Last Updated: 5:00 AM, September 17, 2007
THANKS to YouTube, the whole world has heard Justin Timberlake's "Saturday Night Live" song "D - - k in a Box," but until last week few knew that he and Andy Samberg hadn't created it on their own. The truth came out when Katreese Barnes, the music director for the long-running comedy show, stood up with the boys at the Emmy Awards and took home a gold statuette for outstanding music and lyrics.
It's an unlikely claim to fame for someone who started out as a classical pianist, practicing up to eight hours a day while growing up in rural North Carolina. But Barnes has worn a lot of hats in the music industry. By 13, she and her brother had a deal with Epic Records; by her early 20s, she was writing songs for artists such as Diana Ross, Roberta Flack and Chaka Khan. She also worked as a producer and jingle writer before going to work at "SNL" in 2000, first as the house pianist, and then as musical director. We sat down with Barnes (who gives her age as "early 30s") to find out about her early songwriting efforts, where she keeps her Emmy, and how she spends her workdays.
So, now that you won an Emmy, where are you going to put it?
Oh, it's already on my piano in my apartment. I might switch it to my studio, but it's not going much further than that.
Did you have to give a speech?
Well, Andy gave a brilliant speech on behalf of all of us, and there's nothing like trying to follow a comedian. Once he had people laughing, I thought, oh no, it's all been said.
So, take us back a little. How did you get your start in the music business?
I started playing classical piano at age 10, and by the time I was 14 my father had some funk bands that my brother and I started playing in. My father was in the Army, but he was also a keyboard player, and he used to play in Top 40 bands to make extra money. I remember growing up surrounded by band rehearsals in our apartment. My brother and I got our first record deal not too long after that, with Epic Records, and we put out two CDs.
Is that when you got into writing?
That's when I really honed the songwriting thing. Because we had to come up with all of our own singles. Which were hilarious, by the way, because at 14 we didn't even know what we were writing about. We wrote a song called "Happy Hour" at a time when I hadn't even had a drink. It was a big hit in Germany. I don't know, maybe I started writing comedy back then and the joke was on the Germans. From there, we went on to write for other producers and singers, and then eventually for stars like Roberta Flack and Chaka Khan.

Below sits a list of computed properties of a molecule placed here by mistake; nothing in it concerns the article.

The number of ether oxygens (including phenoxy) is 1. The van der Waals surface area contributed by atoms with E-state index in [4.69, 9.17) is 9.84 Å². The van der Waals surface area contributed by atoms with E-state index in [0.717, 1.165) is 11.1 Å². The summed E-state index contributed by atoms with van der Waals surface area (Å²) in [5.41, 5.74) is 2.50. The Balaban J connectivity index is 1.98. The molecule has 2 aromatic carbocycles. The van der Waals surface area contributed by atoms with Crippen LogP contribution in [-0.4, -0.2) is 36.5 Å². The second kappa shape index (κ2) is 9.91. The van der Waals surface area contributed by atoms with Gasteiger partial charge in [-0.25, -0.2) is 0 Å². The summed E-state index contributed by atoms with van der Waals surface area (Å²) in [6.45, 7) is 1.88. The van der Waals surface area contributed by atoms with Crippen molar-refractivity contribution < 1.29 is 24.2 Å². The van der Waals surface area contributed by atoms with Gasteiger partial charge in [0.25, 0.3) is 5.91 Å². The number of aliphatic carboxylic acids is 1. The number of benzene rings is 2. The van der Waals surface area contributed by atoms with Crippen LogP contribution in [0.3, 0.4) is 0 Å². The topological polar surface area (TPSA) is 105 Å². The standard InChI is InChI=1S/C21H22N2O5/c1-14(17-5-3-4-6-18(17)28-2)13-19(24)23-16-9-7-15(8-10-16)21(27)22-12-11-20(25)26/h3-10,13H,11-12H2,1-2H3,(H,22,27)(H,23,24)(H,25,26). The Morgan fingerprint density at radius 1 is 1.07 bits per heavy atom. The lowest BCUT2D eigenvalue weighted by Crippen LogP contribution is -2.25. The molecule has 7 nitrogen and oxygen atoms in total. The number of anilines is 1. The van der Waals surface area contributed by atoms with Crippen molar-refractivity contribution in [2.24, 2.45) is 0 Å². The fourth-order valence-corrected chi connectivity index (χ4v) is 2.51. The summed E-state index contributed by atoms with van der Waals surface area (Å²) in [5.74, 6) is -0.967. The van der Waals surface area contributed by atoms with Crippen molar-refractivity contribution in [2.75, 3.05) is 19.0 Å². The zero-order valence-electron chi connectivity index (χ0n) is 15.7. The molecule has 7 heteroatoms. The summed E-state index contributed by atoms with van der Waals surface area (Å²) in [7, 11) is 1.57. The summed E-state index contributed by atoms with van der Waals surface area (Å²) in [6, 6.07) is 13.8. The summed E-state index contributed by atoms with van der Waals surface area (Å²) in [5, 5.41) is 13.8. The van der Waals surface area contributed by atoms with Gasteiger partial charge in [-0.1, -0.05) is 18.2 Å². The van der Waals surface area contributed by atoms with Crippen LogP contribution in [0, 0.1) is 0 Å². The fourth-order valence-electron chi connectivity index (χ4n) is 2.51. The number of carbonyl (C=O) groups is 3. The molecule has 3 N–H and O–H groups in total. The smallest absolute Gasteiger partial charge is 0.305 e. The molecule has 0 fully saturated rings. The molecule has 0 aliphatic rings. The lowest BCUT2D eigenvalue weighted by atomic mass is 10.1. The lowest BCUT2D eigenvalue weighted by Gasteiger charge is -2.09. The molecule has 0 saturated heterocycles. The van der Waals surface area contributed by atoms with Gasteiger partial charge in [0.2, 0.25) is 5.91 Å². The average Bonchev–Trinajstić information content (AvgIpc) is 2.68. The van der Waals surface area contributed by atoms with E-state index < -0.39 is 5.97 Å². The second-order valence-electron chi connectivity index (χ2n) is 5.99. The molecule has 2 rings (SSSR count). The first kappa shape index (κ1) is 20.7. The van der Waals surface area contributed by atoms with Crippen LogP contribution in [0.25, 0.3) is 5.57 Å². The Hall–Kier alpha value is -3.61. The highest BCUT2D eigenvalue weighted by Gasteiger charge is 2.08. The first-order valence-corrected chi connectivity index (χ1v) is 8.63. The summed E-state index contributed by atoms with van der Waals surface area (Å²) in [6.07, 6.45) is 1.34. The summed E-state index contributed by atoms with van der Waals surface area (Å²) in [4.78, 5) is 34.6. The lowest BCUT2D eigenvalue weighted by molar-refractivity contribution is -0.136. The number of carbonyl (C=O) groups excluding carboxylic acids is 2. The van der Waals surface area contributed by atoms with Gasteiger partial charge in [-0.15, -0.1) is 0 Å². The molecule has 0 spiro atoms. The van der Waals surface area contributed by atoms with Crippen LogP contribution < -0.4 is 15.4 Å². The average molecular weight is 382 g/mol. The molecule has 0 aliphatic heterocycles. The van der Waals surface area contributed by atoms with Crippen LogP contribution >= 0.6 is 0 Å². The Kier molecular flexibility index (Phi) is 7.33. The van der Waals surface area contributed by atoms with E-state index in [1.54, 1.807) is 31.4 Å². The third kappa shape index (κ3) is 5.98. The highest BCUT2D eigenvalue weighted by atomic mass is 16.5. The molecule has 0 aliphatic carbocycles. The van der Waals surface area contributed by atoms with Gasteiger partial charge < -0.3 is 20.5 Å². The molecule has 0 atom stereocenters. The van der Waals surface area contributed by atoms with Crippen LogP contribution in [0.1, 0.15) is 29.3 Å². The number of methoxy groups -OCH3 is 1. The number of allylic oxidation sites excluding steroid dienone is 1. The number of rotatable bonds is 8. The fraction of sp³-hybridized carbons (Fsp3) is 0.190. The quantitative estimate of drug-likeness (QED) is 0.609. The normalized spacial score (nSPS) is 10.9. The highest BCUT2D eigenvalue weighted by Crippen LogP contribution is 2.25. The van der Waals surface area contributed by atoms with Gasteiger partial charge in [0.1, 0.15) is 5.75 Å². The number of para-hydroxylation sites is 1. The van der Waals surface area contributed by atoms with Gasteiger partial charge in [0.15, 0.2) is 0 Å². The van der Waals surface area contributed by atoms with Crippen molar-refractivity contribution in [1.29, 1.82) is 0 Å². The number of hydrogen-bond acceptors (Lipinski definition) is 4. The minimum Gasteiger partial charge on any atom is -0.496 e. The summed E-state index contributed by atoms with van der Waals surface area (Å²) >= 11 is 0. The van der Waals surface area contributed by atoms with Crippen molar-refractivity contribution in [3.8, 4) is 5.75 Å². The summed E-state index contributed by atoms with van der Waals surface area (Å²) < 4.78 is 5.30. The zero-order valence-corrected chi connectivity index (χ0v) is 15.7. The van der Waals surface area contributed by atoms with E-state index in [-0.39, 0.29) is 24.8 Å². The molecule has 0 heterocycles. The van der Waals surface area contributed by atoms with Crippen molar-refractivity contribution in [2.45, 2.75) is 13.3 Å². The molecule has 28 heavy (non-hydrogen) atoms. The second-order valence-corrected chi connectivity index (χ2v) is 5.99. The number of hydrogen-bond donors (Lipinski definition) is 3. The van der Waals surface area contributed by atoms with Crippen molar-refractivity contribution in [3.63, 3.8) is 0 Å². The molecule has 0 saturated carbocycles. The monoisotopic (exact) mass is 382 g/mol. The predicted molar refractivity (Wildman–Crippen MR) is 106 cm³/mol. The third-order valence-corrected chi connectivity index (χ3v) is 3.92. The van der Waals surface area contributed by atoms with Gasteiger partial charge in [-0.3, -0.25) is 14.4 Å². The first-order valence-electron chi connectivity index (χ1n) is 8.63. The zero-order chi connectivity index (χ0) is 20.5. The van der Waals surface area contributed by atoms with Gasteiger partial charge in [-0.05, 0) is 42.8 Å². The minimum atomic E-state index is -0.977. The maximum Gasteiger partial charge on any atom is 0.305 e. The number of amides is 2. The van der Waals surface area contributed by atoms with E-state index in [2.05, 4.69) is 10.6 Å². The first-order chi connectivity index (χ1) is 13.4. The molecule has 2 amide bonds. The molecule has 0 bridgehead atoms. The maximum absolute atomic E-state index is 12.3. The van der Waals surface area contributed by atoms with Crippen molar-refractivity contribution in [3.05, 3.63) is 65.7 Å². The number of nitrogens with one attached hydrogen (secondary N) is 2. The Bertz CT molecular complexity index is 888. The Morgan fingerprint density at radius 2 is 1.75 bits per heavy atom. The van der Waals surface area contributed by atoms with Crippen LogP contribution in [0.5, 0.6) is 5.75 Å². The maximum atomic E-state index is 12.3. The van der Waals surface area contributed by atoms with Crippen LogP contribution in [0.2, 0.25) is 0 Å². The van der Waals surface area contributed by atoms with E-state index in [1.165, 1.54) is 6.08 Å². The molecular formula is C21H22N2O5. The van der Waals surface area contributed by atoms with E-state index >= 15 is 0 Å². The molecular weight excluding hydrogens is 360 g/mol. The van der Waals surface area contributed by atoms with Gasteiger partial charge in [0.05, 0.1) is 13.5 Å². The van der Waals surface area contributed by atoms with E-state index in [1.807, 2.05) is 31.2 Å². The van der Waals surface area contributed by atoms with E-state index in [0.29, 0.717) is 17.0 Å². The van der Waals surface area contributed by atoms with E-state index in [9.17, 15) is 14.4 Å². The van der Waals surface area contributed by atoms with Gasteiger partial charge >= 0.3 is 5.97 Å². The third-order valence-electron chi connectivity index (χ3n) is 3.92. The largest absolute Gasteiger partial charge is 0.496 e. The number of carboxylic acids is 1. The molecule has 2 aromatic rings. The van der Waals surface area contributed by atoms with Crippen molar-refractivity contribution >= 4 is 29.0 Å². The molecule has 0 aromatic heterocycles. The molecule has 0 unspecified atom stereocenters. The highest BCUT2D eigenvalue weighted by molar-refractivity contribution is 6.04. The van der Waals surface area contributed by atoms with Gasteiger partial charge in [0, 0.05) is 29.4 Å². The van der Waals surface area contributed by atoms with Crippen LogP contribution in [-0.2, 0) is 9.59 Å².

What was that like?
Working with Chaka's band, there were moments where she would sing something so awesome that we were so stupefied. We couldn't even form a sentence.
So, what's a typical day like for you now?
It varies. On Monday we usually have a pitch meeting, where the writers meet with the host and get the sketch ideas for the show. That's usually just a couple of hours, and then the rest of the day I'm cramming in my side projects. Then Tuesday evening I'll go in to "SNL" and see if people have come up with any musical ideas. If they have, I'll start writing them Tuesday night. Wednesday, I get in to work early to finish up the sketch meetings; my jobs can range from writing an original song to learning a Van Halen song because someone wants to do a spoof on it. All of it has to be done before the cast gets in around 2 p.m. on Wednesday, and then the host comes in, and then you have to teach him of the songs for his skits. That can be pretty hectic.
Do you have a favorite part of the process?
Saturday night, when the sketches come together, can be really magical. Like when Jake Gyllenhaal performed his version of the "Dreamgirls" song - that was a really rewarding moment for me. It was a Thursday night when he had the idea to sing the song, and they called me down to rehearse with him. On Friday, we brought in some backup singers, and he started gaining more confidence, and then by Saturday night he blew me away.
Do you think about what's next for you?
No, because I've learned not to put too much pressure on fate. I remember the last time I had a record deal on the table for myself, which was in 1999, and that fell apart because of bad management. I remember feeling like it was the end of the world. And then to get the audition for "SNL" opened me up to a whole other venue in which to play music. It took getting that job to realize that there were so many ways I could use my passion.